Mr Siagri went on to brilliantly express the underlying concept of the ITS Made in FVG project: “Computers today are sophisticated elements that give human beings the means to augment external reality and their comprehensive presence on the internet. Progress will be such that we will no longer see computers as computers, but as an integral part of our world, as an extension of ourselves. Existing technologies can really change the man/computer relationship, making their co-existence increasingly symbiotic and enabling a new era of sustainable living on planet Earth. In order to fully exploit such potential, we need to close the gap between our human body and the computers. Making computers wearable is a way to achieve that, which requires a focus on aesthetics, ergonomics and user experience rather than on computing and communication power. This is why we established this collaboration with ITS: to explore the merging of digital technologies with both emotions and a sense of usefulness.”
Our recent takes on arguments such as graphene, nanotechnologies and wearable tech can also provide more insight on this extremely interesting topic which promises to change our whole way of relating with machines.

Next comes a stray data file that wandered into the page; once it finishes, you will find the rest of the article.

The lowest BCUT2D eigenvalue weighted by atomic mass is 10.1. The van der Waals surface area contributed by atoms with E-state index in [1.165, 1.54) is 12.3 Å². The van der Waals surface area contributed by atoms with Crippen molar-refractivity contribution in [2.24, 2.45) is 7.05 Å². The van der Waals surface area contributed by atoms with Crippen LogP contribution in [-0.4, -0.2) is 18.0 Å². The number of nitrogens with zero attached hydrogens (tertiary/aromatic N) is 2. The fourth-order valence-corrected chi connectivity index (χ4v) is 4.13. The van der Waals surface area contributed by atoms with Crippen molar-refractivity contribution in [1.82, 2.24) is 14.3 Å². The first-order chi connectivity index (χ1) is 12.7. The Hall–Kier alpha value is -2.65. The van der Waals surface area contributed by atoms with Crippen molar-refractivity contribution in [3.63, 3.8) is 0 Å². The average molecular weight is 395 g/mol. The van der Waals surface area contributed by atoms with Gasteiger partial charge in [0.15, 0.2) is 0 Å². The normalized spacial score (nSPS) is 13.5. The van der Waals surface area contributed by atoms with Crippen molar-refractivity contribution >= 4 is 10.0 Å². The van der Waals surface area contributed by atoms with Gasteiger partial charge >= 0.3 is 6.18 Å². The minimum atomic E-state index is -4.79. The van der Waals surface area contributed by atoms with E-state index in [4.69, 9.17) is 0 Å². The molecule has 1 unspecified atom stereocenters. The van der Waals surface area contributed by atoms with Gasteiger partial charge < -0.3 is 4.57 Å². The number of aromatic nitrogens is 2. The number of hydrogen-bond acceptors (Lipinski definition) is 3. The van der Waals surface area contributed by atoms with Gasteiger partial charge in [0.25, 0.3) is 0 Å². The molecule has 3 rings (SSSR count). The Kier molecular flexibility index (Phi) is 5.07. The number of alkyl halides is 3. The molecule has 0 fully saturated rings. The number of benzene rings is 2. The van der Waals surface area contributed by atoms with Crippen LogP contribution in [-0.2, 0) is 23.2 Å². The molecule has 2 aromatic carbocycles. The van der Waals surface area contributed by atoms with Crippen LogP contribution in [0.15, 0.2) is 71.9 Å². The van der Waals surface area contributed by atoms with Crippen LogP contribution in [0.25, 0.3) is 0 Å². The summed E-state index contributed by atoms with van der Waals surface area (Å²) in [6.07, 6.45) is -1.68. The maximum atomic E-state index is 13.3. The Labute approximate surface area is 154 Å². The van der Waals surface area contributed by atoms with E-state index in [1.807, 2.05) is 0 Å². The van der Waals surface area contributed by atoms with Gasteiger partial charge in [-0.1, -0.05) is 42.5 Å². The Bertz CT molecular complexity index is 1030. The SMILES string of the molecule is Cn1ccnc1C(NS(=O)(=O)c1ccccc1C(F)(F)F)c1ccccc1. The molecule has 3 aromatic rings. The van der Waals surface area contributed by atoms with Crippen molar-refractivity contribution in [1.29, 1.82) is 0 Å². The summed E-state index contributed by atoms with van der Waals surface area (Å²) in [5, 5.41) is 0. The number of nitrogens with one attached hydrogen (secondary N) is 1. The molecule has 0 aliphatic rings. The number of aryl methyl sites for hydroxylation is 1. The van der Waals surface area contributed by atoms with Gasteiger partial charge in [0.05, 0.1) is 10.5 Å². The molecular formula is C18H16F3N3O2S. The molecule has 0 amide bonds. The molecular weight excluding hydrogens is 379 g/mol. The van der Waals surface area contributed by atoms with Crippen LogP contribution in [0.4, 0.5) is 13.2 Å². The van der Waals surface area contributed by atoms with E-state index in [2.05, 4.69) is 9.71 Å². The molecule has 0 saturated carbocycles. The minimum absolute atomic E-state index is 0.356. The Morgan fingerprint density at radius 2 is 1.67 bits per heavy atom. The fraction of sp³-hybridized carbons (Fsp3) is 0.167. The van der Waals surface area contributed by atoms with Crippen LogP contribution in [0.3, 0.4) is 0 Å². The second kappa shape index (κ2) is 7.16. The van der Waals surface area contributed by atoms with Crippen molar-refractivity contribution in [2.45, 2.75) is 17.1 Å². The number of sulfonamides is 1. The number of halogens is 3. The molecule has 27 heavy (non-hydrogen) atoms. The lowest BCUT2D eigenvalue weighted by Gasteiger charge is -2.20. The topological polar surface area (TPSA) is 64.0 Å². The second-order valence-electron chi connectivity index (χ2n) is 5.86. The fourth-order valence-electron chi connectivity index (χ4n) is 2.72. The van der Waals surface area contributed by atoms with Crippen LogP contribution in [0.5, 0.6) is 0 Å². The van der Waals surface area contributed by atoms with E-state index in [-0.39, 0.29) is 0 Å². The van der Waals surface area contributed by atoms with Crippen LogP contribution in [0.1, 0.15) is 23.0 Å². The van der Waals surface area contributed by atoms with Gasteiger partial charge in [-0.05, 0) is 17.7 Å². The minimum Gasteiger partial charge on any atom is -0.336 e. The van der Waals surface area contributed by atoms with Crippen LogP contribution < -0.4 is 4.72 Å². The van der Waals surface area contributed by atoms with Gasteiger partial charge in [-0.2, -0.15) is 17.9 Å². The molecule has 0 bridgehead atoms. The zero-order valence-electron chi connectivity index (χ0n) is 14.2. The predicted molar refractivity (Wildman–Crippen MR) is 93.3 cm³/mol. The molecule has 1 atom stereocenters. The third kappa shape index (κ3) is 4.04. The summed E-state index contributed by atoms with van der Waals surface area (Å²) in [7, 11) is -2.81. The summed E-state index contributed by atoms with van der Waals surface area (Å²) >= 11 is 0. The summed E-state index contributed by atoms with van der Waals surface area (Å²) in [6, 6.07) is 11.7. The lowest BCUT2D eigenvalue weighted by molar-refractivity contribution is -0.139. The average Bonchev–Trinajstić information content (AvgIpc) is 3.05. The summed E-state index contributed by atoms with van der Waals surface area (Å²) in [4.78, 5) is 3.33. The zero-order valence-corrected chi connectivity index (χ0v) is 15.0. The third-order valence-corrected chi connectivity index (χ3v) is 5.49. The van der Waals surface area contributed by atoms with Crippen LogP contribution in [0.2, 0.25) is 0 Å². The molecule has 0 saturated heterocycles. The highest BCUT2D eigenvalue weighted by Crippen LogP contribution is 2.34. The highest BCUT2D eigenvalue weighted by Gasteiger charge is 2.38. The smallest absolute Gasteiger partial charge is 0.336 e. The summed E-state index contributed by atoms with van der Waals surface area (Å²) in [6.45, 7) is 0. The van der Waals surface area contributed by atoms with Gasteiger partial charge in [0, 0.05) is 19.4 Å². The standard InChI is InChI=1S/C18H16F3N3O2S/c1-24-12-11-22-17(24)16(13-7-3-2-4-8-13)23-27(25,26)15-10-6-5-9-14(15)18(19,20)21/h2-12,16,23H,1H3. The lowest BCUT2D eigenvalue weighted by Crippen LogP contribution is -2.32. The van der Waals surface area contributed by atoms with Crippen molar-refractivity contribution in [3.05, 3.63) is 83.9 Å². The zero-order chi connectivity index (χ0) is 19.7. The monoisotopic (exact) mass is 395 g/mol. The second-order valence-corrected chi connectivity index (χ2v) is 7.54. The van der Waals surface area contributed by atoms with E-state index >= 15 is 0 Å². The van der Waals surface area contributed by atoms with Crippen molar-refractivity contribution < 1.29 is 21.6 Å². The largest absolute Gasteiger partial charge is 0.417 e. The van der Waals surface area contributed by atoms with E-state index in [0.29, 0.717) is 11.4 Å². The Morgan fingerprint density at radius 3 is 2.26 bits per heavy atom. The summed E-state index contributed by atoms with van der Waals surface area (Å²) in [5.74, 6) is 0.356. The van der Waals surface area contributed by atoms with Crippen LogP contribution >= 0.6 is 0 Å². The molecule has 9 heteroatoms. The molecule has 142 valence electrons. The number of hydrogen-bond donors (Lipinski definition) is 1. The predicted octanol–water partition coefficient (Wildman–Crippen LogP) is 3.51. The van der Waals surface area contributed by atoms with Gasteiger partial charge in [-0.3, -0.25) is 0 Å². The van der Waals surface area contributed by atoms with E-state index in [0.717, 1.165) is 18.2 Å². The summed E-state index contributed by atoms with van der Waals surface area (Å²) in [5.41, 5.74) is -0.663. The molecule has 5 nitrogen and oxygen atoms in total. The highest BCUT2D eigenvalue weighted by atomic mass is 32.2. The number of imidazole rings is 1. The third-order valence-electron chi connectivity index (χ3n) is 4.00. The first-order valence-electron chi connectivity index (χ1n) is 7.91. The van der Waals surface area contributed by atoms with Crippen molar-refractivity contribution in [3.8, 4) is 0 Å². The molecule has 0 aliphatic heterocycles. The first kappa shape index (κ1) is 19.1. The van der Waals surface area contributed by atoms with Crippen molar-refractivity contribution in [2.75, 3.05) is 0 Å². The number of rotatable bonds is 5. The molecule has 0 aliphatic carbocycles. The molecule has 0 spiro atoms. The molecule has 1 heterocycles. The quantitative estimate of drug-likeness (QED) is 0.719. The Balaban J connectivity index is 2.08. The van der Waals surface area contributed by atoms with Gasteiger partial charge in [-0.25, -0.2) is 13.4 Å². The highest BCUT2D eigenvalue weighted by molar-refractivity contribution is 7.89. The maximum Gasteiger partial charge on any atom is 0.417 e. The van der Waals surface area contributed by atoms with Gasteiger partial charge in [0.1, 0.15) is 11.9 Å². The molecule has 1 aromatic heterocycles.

Sustainability could also be greatly improved. “We believe that a way to increase the adoption of sustainable technologies is to present them to potential users through a design that triggers an emotion and conveys a sense of usefulness” says Roberto Siagri. This is why we involved ITS 2015 finalist Bianca Chong in the project. Following a BA in fashion design she obtained an MA degree in Fashion Artifact, to study and explore different possibilities of objects that lie beyond the boundary of fashion accessories and jewelry. Precisely what her ITS collection was about: a series of aesthetically beautiful objects stimulating an interaction with the user through mechanical elements triggered by the action of a finger. By working side by side with Eurotech, Bianca will have the unique opportunity to access their immense scientific and technological know-how in the development of an artistic speculation based on the idea of wearable technology and the internet of things (the idea that all devices around us, from your fridge to your car, your house, your clothes and everything around you is connected and interacting through the internet). Eurotech and other companies in Friuli Venezia Giulia operating at the technological forefront will support Bianca in the production of a prototype that will be presented at ITS 2016.